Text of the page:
“We cannot do this without pain. My view is that there’s more pain at the beginning of the first year or two as we stabilise our macro-economy.”
Finance Minister Mthuli Ncube has introduced a raft of measures meant to shore up the country’s dwindling financial resources, including a new tax on mobile money transactions, a reduction in the civil service, limiting international travel, and the disposal of state entities.
Addressing journalists earlier on Saturday, Ncube said that in this transition period government would not be treated as a sacred cow, as the Treasury had begun to close loose financial taps, and rejecting “unjustified” requests for funding, starting with glaring leakages such as extravagant foreign travel, unscrupulous procurement practices which ripped off government, imprudent borrowings to finance unnecessary expenditure, and lavish spending on luxury cars and benefits for senior civil servants.
As part of the austerity measures, the civil service would be “right-sized” through retrenchments, retirements, and skills restructuring, backed by a new incentive system which would be introduced for those retained.
The 2019 and 2020 national budgets would introduce wage bill containment measures which would reduce the annual wage bill outlay by US200 million, about 0.7 percent of the country’s gross domestic product (GDP).
“We are dealing with a bleeding economy, a bleeding government. We are asking everyone to contribute to fixing the economy. We cannot do this without pain. My view is that there’s more pain at the beginning of the first year or two as we stabilise our macro-economy.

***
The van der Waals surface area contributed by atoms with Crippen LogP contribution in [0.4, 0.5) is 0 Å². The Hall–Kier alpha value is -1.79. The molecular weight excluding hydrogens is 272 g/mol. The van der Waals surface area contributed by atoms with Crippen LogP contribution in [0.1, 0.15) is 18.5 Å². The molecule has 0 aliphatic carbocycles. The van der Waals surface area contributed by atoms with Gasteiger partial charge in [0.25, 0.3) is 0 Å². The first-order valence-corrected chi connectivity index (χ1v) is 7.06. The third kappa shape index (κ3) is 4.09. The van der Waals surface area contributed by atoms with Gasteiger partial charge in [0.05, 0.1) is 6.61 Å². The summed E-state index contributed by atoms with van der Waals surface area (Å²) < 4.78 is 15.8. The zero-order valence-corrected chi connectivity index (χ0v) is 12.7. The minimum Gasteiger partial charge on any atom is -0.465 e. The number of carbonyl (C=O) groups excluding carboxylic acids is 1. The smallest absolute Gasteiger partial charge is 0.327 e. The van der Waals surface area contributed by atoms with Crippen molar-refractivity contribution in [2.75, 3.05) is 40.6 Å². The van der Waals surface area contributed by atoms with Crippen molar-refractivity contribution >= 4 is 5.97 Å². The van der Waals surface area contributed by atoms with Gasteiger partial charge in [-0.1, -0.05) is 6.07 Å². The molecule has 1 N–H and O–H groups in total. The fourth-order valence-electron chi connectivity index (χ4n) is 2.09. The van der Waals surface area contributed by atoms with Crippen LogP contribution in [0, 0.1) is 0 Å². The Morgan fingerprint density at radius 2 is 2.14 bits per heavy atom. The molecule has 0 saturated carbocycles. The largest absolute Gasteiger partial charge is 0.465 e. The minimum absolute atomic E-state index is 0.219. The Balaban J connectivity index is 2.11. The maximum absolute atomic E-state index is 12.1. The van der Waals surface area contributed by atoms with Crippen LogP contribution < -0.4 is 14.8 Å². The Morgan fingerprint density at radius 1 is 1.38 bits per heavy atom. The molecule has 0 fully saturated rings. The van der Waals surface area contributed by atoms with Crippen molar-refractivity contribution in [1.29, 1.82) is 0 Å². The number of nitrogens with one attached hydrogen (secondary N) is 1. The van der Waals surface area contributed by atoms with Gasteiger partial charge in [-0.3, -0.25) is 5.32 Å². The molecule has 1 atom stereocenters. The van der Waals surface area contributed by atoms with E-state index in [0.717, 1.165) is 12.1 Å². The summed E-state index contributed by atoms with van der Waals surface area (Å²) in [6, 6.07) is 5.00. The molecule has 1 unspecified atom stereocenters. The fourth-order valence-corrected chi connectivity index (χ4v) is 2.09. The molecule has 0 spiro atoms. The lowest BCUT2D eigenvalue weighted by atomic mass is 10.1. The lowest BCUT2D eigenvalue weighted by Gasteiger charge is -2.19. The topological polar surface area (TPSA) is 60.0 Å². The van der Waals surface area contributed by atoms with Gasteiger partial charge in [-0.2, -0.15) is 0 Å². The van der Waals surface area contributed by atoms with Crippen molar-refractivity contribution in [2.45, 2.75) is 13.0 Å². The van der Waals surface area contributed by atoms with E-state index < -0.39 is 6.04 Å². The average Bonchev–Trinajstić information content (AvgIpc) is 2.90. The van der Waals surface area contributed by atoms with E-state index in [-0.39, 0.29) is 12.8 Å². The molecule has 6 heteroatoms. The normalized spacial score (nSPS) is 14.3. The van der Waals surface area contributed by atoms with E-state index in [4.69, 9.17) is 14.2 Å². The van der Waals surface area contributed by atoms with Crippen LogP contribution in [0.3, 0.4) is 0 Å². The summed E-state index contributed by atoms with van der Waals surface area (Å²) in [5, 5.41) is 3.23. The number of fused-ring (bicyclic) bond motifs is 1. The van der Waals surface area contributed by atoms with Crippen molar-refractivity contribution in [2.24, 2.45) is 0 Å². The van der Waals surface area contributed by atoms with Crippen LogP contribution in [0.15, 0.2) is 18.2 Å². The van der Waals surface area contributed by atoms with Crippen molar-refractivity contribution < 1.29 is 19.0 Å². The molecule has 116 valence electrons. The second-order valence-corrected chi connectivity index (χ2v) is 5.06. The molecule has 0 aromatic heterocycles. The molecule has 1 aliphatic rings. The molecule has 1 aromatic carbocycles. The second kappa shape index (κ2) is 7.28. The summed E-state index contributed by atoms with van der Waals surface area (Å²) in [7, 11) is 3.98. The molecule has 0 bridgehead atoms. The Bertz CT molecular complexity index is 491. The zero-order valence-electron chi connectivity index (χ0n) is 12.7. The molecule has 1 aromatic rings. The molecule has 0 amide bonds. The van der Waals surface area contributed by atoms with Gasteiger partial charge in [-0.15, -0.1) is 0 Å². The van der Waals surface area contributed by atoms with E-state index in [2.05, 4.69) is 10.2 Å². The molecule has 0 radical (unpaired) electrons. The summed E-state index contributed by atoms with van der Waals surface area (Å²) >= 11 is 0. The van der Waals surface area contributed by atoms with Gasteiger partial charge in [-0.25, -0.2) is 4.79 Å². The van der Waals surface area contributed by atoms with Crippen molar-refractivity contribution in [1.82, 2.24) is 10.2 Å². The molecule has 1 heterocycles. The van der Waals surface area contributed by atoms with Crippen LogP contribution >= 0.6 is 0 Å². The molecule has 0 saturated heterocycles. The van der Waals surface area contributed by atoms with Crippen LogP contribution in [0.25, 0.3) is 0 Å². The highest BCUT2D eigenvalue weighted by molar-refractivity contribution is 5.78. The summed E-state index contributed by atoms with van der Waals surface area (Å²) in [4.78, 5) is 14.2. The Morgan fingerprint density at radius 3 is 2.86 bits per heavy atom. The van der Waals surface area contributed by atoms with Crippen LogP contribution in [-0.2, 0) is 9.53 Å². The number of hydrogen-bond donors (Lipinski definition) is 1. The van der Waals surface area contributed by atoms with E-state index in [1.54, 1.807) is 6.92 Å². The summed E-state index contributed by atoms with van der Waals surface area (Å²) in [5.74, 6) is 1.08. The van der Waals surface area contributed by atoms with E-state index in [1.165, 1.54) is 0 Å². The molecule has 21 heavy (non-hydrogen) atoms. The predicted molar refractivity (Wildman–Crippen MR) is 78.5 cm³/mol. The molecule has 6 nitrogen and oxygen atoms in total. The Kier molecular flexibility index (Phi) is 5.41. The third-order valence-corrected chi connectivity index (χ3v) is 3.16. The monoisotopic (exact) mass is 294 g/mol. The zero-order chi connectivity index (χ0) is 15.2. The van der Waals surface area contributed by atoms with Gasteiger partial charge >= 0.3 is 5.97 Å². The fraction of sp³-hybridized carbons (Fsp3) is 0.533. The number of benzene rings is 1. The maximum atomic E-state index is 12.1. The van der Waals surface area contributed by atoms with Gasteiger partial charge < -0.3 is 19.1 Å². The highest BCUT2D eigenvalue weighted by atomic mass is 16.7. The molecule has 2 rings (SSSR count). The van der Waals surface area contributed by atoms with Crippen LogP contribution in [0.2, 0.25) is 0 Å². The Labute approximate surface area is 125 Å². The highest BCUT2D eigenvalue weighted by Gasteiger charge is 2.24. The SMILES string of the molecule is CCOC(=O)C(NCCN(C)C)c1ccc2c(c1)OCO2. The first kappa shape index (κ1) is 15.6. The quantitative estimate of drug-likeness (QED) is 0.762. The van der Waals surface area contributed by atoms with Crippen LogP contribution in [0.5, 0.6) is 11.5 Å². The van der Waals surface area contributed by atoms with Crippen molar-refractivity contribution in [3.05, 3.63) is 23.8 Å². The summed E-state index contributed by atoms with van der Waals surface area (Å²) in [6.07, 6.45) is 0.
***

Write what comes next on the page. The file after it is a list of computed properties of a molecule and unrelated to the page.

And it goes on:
“After that, we are all happy that we took the pain together as a nation at this stage and we go forward. People don’t realise that they are already indirectly paying for the weak economy. What we are faced with is not direct, but indirect. All we are doing now is fixing it together by doing sacrifice,” he said.
Ncube promised that within four months the Treasury would report on how much had been collected in tax and how it had been used.
The tax adjustments had been prompted by high economic informality, which had narrowed the tax base and reduced tax compliance. In a 2016 study of informal economies around the world, the International Monetary Fund estimated Zimbabwe’s economic informality at over 60 percent.
“It’s true that the economy is highly informalised, but financial inclusion has also increased. Thanks to the mobile telecommunication companies and banks, the use of electronic money has deepened.
“You find that measures that were effective before in broadening the tax base are no longer effective. So, we have to come up with new measures and this is one new measure,” Ncube said.
“The previous tax arrangement was regressive. At the higher end, people were paying very little and this is introducing some fairness,” he said.
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